Nothing says spring is turning into summer better than rhubarb. That amazing tart stalk which makes your mouth water the instant it’s inches from your face. We love the tartness, and much of the smaller stalks are eaten up prior to entering the house, thanks to the kiddos. Whether you’re making rhubarb simple syrup, pie filling, rhubarb-strawberry butter or good old fashion jam, it’s the one thing we look forward to preserving every year.
For years I made pie filling and rhubarb-strawberry butter, yet I’ve never once tried my hand at making rhubarb simple syrup. Shocking, I know. But this is the year to try new things, and Lord, this was the best new thing to date in which I’ve put up.
The process is extremely simple, and you’ll be happy to know that every bit of the rhubarb is used (stalk and leaves), creating a zero waste product. Don’t worry friends, we didn’t eat the leaves! We learned how to use the rhubarb leaves as a natural pesticide.
There’s not much that goes into making rhubarb simple syrup. Just a little time, stirring and patience. You’ll see what I mean when I say patience soon enough.
What you will need
Outside of the fresh rhubarb (some may not be growing it), you more than likely have all the other items. I’m going to say this here. You do not need to add red food coloring to this simple syrup to bring out the ‘color’ of rhubarb. Please, just don’t do it. If it’s not as red as you’d like throw in a few fresh cranberries or simply let it be.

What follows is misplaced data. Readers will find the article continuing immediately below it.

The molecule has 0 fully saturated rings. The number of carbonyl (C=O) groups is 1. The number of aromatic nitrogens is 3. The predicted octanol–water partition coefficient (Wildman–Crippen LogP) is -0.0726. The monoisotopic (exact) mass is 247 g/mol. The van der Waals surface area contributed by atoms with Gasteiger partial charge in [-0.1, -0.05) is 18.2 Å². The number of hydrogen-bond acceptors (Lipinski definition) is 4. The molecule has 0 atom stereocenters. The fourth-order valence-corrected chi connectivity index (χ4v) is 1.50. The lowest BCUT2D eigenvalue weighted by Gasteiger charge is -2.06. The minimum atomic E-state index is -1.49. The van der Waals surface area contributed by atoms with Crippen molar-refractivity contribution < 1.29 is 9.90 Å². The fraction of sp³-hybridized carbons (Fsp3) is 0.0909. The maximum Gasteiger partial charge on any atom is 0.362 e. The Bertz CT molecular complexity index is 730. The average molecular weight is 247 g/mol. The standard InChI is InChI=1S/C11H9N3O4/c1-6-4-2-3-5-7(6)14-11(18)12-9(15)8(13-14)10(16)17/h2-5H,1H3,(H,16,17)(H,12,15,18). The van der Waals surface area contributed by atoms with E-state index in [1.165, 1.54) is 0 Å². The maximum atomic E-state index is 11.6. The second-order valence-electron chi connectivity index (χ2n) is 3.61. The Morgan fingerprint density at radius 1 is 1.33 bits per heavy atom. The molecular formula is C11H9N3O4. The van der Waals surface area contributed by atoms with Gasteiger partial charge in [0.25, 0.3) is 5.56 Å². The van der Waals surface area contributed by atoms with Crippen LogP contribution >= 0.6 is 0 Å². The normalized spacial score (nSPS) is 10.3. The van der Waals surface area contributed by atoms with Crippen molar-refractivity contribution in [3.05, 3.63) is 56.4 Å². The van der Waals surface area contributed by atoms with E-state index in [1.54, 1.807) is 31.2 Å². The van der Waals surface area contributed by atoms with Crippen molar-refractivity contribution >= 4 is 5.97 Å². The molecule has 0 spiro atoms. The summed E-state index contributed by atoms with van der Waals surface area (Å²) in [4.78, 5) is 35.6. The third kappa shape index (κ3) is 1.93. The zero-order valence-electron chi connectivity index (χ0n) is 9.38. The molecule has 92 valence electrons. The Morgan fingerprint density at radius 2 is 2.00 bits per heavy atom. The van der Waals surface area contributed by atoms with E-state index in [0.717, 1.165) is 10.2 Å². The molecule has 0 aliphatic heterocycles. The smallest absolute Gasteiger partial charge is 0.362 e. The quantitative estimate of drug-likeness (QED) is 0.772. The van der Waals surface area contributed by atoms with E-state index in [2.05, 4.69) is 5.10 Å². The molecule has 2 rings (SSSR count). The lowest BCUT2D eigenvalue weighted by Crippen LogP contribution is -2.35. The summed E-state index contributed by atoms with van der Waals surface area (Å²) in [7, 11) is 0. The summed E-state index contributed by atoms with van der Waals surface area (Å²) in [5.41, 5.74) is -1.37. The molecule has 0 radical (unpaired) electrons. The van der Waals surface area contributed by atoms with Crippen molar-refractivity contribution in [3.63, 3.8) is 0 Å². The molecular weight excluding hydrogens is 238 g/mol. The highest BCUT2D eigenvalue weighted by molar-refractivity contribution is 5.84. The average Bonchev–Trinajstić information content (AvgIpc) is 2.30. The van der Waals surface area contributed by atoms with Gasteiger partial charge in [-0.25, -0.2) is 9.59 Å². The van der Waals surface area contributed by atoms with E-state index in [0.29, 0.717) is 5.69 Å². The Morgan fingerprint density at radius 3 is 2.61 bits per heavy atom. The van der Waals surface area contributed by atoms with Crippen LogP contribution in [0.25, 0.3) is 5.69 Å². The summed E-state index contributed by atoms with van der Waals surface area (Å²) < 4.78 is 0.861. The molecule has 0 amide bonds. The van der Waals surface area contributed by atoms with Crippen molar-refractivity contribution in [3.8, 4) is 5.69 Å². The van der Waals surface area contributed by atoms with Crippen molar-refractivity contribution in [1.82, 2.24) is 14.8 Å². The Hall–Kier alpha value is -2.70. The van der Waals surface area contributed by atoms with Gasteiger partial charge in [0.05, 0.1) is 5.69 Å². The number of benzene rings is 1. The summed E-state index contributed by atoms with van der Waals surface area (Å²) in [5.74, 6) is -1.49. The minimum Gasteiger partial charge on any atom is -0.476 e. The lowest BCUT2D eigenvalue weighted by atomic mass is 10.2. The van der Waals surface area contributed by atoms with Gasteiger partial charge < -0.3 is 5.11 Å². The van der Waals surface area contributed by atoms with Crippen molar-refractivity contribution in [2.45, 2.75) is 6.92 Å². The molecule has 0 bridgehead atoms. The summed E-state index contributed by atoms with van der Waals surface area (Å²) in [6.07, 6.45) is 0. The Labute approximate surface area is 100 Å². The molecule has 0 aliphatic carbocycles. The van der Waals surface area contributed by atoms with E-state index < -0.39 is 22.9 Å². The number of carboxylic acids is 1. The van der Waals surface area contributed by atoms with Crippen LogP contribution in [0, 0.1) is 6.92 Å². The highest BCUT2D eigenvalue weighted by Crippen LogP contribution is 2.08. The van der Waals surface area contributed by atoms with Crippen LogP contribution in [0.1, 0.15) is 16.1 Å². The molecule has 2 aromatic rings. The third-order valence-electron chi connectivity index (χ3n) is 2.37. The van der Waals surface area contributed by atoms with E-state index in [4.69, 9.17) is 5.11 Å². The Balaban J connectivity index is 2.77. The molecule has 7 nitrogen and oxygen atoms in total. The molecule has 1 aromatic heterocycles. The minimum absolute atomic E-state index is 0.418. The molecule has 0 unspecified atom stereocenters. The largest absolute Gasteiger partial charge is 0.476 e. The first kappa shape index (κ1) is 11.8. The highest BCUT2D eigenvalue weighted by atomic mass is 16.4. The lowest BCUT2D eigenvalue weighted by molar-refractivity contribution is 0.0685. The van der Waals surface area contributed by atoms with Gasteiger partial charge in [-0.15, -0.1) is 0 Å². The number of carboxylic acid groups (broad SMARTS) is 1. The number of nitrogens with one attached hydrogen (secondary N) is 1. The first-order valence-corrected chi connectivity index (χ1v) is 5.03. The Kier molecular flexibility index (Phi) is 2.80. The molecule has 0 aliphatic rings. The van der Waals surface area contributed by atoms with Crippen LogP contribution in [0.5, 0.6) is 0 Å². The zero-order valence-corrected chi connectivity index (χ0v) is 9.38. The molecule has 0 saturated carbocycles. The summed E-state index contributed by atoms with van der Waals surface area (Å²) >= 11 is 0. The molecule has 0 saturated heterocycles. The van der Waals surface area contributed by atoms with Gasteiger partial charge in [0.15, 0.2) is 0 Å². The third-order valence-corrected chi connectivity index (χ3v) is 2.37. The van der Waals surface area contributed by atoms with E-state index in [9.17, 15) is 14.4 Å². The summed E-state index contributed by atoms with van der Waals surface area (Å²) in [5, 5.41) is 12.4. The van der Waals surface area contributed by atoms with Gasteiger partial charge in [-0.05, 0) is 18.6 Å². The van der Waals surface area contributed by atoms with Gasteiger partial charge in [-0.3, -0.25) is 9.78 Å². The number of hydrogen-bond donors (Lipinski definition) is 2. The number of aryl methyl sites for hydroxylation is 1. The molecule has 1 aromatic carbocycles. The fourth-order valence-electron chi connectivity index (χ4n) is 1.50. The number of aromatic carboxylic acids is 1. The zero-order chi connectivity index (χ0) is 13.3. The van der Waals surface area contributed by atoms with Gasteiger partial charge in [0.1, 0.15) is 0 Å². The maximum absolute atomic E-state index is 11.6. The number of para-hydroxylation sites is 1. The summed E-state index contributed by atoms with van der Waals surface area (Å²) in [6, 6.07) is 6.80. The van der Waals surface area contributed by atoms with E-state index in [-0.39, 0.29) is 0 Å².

- Fresh rhubarb cut into 1 inch pieces
- Sugar (organic raw cane is what we use)
- Heavy bottom pot
- Swing top bottle, like this one
Cook it down
Cook the fresh rhubarb on low and stir it often to prevent burning, this takes some skill. Maybe not for many of you, but I have a tendency to get easily sidetracked at times. In other words, don’t wander to far from the kitchen while it’s cooking down, and make sure stir it often reaching the bottom of the pot.
- Add the water, sugar and rhubarb to a heavy bottom pot and bring to a hard boil
- Reduce heat to low and continue to stir
Strain the goodness
This is where the patience part comes into play. Straining the cooked rhubarb through a small strainer, which sits in a small(er) funnel takes time. This process can take a LOT of time. The goal is to not allow any rhubarb sediment into the strained simple syrup.
It’s best to allow the syrup to naturally drip through the strainer, but at times a little help is needed. A spoon can be used to gentle ‘squeeze’ the remaining syrup from the cooked down stalks.
Patience, friends. This takes lots of patience.
Once you’re done straining the cooked rhubarb, do not discard the cooked down rhubarb. Set it aside to be transformed into jam; jam on ice cream, jam on warm homemade bread, jam added to cake batter, jam eaten directly out of the jar.
I’m thinking you get the point.
How to use rhubarb simple syrup
Outside of sipping it from the bottle there are plethora of uses for this delicious simple syrup. In combination of what I listed above, here’s a few additional ideas:
- Added to flavor cakes and pastries
- As flavoring for a kombucha brew and kefir water
- For ‘mommy’ juice
- Heck, use it as a syrup on waffles or pancakes
- Be creative and use it any which way you’d like
You’ll want to store the simple syrup in the refrigerator, and it’ll keep up to a few months. Well, if it lasts that long. Seriously though, you’re going to love it.